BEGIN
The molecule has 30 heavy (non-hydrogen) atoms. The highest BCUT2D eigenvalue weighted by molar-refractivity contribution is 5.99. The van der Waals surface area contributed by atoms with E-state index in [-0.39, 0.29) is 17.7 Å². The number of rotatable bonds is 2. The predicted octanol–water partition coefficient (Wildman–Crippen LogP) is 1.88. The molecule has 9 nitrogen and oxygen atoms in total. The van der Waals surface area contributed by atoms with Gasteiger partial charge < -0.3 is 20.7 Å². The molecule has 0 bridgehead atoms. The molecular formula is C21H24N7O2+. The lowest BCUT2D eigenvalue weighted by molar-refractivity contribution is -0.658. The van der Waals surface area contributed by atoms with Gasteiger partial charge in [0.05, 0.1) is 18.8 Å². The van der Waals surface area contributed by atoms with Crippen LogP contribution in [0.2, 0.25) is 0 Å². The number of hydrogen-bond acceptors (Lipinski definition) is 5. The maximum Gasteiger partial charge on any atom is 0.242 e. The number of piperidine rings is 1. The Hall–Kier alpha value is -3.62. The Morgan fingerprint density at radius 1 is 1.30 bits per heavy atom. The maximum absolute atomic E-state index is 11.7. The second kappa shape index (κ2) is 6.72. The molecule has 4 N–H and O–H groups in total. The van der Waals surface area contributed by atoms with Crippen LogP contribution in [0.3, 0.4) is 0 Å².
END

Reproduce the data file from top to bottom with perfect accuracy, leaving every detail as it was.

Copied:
The molecule has 30 heavy (non-hydrogen) atoms. The highest BCUT2D eigenvalue weighted by molar-refractivity contribution is 5.99. The van der Waals surface area contributed by atoms with E-state index in [-0.39, 0.29) is 17.7 Å². The number of rotatable bonds is 2. The predicted octanol–water partition coefficient (Wildman–Crippen LogP) is 1.88. The molecule has 9 nitrogen and oxygen atoms in total. The van der Waals surface area contributed by atoms with Gasteiger partial charge < -0.3 is 20.7 Å². The molecule has 0 bridgehead atoms. The molecular formula is C21H24N7O2+. The lowest BCUT2D eigenvalue weighted by molar-refractivity contribution is -0.658. The van der Waals surface area contributed by atoms with Gasteiger partial charge in [0.05, 0.1) is 18.8 Å². The van der Waals surface area contributed by atoms with Crippen LogP contribution in [0.2, 0.25) is 0 Å². The number of hydrogen-bond acceptors (Lipinski definition) is 5. The maximum Gasteiger partial charge on any atom is 0.242 e. The number of piperidine rings is 1. The Hall–Kier alpha value is -3.62. The Morgan fingerprint density at radius 1 is 1.30 bits per heavy atom. The maximum absolute atomic E-state index is 11.7. The second kappa shape index (κ2) is 6.72. The molecule has 4 N–H and O–H groups in total. The van der Waals surface area contributed by atoms with Crippen LogP contribution in [0.3, 0.4) is 0 Å².